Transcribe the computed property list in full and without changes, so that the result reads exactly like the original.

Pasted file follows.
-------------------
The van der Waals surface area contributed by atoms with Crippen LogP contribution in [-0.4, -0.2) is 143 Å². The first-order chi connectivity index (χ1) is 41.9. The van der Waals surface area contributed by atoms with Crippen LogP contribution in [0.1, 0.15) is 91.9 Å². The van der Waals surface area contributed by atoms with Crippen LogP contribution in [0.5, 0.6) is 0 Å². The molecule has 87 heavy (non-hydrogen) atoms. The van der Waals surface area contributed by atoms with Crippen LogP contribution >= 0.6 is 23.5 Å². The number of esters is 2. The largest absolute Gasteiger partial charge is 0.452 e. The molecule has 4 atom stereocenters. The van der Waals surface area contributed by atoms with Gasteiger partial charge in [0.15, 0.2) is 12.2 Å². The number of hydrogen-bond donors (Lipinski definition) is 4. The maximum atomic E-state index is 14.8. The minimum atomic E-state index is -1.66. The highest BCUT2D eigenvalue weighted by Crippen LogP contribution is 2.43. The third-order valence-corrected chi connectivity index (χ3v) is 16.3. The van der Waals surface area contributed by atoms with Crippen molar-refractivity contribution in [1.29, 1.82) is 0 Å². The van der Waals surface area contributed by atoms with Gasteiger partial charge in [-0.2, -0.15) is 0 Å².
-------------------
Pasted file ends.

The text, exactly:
The van der Waals surface area contributed by atoms with Crippen LogP contribution in [-0.4, -0.2) is 143 Å². The first-order chi connectivity index (χ1) is 41.9. The van der Waals surface area contributed by atoms with Crippen LogP contribution in [0.1, 0.15) is 91.9 Å². The van der Waals surface area contributed by atoms with Crippen LogP contribution in [0.5, 0.6) is 0 Å². The molecule has 87 heavy (non-hydrogen) atoms. The van der Waals surface area contributed by atoms with Crippen LogP contribution >= 0.6 is 23.5 Å². The number of esters is 2. The largest absolute Gasteiger partial charge is 0.452 e. The molecule has 4 atom stereocenters. The van der Waals surface area contributed by atoms with Gasteiger partial charge in [0.15, 0.2) is 12.2 Å². The number of hydrogen-bond donors (Lipinski definition) is 4. The maximum atomic E-state index is 14.8. The minimum atomic E-state index is -1.66. The highest BCUT2D eigenvalue weighted by Crippen LogP contribution is 2.43. The third-order valence-corrected chi connectivity index (χ3v) is 16.3. The van der Waals surface area contributed by atoms with Crippen molar-refractivity contribution in [1.29, 1.82) is 0 Å². The van der Waals surface area contributed by atoms with Gasteiger partial charge in [-0.2, -0.15) is 0 Å².